A Visit to the GalleryArtist(s)Pier Celestino Gilardi - DELETEObject Creation Date1877Medium & Supportoil on canvasDimensions
48 in x 40 3/8 in (121.92 cm x 102.55 cm);48 in x 40 3/8 in (121.92 cm x 102.55 cm)Credit LineBequest of Henry C. LewisLabel copy
March 28 2009
In A Visit to the Gallery we observe three elegantly dressed museum goers as they sit on a couch observing, in turn, and with apparent delight, the famous classical sculpture of Venus de Medici attempting to cover her nudity. Gilardi brilliantly incorporates a large mirror into the scene, which shows the viewer something of what the women can see but also wittily serves as a prop that instigates Venus’s gesture. Another visual witticism is the juxtaposition of Venus and the heavily clad woman standing to her right in a similar pose: the naked Venus is a forceful reminder of the body hidden under all those layers of dress. The setting of the scene is possibly the Uffizi Gallery in Florence, which has housed the Venus de Medici since 1647, when it was removed from Rome by a Pope who felt it was inciting lewd behavior in the citizenry. The sculpture quickly became an icon of the Grand Tour and of feminine beauty.
The subject of art viewing may have been particularly interesting to the painting’s owner, Henry C. Lewis, an avid Michigan art collector who established a gallery in Coldwater, Michigan, to which he welcomed visitors. Lewis’s vast collection was eventually donated to the University of Michigan, where it formed the core of one of the earliest art museums in the United States.Subject matter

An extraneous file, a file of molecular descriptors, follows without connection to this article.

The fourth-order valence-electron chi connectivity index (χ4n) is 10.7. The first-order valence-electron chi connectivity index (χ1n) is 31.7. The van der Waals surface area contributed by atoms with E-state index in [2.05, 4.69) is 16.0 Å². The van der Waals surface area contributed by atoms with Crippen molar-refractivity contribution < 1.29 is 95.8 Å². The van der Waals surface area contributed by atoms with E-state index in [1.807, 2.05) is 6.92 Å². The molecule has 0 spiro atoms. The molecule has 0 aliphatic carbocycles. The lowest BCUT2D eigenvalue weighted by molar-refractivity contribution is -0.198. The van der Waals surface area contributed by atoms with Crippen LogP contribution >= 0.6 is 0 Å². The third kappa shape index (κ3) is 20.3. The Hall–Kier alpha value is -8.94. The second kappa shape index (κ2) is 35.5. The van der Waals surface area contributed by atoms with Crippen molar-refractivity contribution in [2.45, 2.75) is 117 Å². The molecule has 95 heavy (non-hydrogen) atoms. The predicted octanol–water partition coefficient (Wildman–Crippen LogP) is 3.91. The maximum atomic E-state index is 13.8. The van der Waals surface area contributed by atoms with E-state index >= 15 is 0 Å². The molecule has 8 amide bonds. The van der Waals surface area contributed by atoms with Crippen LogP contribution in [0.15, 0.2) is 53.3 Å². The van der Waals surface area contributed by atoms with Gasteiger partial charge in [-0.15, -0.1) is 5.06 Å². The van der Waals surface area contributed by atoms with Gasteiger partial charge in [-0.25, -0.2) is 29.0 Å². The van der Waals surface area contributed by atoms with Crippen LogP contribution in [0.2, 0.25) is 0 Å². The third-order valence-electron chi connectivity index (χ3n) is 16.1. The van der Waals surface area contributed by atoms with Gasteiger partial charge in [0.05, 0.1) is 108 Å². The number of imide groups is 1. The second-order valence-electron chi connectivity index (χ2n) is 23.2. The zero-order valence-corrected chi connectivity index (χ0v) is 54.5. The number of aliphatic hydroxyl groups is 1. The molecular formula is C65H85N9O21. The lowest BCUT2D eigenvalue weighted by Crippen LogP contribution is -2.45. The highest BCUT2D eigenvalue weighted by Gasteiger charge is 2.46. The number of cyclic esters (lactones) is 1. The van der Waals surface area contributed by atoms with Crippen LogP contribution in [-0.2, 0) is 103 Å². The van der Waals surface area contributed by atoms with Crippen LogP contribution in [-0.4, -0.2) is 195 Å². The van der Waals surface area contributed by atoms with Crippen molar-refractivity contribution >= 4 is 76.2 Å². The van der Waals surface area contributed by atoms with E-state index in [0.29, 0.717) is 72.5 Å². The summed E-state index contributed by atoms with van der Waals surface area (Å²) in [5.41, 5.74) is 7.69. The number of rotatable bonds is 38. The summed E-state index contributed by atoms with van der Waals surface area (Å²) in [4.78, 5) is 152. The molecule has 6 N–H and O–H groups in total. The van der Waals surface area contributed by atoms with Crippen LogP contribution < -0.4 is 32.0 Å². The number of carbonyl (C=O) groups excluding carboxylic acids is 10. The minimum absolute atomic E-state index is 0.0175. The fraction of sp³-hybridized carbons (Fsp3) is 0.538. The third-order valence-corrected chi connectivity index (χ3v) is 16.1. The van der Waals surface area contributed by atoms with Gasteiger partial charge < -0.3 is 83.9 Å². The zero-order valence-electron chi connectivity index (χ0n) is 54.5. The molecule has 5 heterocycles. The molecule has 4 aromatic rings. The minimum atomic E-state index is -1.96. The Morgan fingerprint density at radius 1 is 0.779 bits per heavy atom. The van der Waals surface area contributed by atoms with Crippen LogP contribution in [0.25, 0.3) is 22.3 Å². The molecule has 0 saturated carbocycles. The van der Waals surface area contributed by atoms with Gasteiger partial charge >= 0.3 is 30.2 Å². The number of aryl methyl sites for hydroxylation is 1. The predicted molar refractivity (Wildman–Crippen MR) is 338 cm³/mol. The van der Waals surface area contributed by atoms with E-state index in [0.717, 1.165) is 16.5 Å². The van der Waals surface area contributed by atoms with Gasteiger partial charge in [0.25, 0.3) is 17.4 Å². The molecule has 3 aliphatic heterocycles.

Elegantly dressed women in 19th century attire whisper and titter about the sculpture of Venus de’Medici in the center of the room, depicting the goddess in a fleeting pose as she unsuccessfully attempts to cover her nude body with her arms in a gesture of modesty. Gilardi, who places Venus’s back to the viewer, cleverly reveals her front side reflected in a mirror above a settee upon which the women are seated, enabling the viewer to see both the expressions of the women and what it is they are whispering about, creating a witty commentary on the prudish social mores of 19th century puritanical society.Physical Description
Two women on a settee dressed in elegant 19th century attire, one holding a fan and the other a parasol, while another richly clad woman leans in close beside them, in a lavishly decorated interior setting with ornately carved gilded walls, a large mirror above the settee, inlaid marble floor, and large vases to either side of the settee. In the center of the room is a sculpture of the Medici Venus on a pedestal with her back to the viewer, her reflection evident in the mirror. Between the base of the sculpture and the viewer is an elaborately carved gilt stool covered with rich red fabric. Beside the sculpture, another woman holding a book walks towards the cluster of women.Primary Object ClassificationPaintingCollection AreaWesternRights
If you are interested in using an image for a publication, please visit http://umma.umich.edu/request-image
for more information and to fill out the online Image Rights and Reproductions Request Form.
galleries (display spaces)
sculpture (visual works)
stone (worked rock)
women (female humans)